This would be relatively pain-free if it happened at a slow, background pace, but that's not the case. Instead, "the decline in routine occupations is concentrated in economic downturns":

Following the peak in 1990, per capita employment in these occupations fell 3.5% to the trough of the 1991 recession, and a further 1.8% during the subsequent jobless recovery. After a minor rebound, employment was essentially flat until the 2001 recession. In the two year window around the 2001 trough, this group shed 6.3% of its employment, before levelling off again. Routine employment has plummeted again in the Great Recession – 12.0% in the two year window around the trough – with no subsequent recovery.

The above chart shows routine employment in the US, with recessions overlaid in shaded pink – and the precipitous decline, and lack of recovery is clear to see.

Gradually, the people who did these routine jobs will filter up or down the skills ladder. The lucky, privileged or smart ones will up-skill and end up in non-routine cognitive work, while the rest will fight for the pool of non-routine manual jobs.

Employment will, eventually, rebound from this slump. As growth returns – helped by the new efficiencies of technological change – there will be more jobs at both the top and bottom of the skills ladder. But as technological progress continues, the safe niches of high- and low-skilled jobs may themselves come under attack.

In May, Martha Gill reported that robots are now writing business stories (which is totally fine), and in June, Rafael Behr wrote about the fear in Downing Street prompted by the rise of the robolawyers:

What happens when the same dynamic creeps up the skills ladder? What are the social and political consequences when white-collar, middle class jobs are increasingly outsourced or done by computers? Plenty of professionals who thought they were immune to the labour market pressures exerted by globalisation will suddenly start to feel very insecure. This is a change that could make itself felt easily within a decade.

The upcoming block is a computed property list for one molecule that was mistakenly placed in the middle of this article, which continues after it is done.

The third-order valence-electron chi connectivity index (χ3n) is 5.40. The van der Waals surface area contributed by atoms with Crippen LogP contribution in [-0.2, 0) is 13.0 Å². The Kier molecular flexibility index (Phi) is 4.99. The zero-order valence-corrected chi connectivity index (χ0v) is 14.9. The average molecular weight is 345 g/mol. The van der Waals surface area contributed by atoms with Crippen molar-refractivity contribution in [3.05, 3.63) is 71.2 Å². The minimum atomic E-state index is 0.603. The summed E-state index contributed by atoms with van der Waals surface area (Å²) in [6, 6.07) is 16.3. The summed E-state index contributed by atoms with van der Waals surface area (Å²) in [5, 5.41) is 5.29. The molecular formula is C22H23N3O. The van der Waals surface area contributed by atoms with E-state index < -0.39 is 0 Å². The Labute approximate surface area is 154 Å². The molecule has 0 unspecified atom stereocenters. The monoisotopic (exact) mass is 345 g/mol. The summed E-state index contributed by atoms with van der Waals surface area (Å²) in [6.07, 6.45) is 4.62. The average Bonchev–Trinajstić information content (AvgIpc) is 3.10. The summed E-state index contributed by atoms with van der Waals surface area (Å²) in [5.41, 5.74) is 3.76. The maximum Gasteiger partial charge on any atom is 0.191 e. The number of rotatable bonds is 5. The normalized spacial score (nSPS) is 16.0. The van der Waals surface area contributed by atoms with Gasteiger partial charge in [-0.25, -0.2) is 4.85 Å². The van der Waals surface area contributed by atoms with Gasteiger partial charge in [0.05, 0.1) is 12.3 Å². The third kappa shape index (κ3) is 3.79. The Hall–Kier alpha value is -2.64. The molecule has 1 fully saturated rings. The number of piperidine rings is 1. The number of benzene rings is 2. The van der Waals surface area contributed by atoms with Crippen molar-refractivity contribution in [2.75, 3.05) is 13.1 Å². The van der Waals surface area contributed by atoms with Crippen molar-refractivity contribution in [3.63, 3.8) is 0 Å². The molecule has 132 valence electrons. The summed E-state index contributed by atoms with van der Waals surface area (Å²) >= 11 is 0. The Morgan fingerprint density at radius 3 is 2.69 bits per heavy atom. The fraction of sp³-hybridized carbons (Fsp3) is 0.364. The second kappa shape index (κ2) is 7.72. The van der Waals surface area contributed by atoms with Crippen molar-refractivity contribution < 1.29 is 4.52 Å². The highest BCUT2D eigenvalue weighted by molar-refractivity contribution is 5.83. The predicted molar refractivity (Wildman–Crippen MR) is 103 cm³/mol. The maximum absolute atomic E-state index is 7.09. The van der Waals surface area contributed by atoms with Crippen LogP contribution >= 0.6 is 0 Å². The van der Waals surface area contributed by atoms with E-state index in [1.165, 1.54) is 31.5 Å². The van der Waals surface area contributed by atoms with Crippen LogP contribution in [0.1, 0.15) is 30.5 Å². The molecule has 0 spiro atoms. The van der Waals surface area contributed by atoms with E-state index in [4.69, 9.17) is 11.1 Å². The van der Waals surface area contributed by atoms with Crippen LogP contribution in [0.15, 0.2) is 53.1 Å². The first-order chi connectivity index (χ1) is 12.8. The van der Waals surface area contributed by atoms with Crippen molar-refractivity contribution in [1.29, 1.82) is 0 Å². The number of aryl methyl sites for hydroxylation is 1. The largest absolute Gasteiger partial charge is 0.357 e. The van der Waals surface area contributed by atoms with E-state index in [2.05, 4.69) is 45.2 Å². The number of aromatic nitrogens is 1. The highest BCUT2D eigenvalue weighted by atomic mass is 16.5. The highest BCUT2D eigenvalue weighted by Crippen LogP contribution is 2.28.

What's strange about the whole thing is that, viewed from a macroeconomic point of view, this ought to be good news. If ever fewer people can create ever more "stuff" (be that widgets, legal documents, or business reports), then the potential is for everyone to be better off. The sad reality, of course, is that in the UK and US, the attitude is largely a laissez-faire rejection of the state's responsibility to smooth over the turbulence of structural shifts. But as ministers start to see people like them suffering the same changes that their constituents have for three decades now, there is the chance that real change may finally be possible. There have been attempts to tackle what such a change would mean, from nef's call for a 21 hour week, to the Green Party's suggestion of a Citizen's Income. Or maybe its just more, better targeted, and higher quality opportunities for, and support during, retraining which are needed.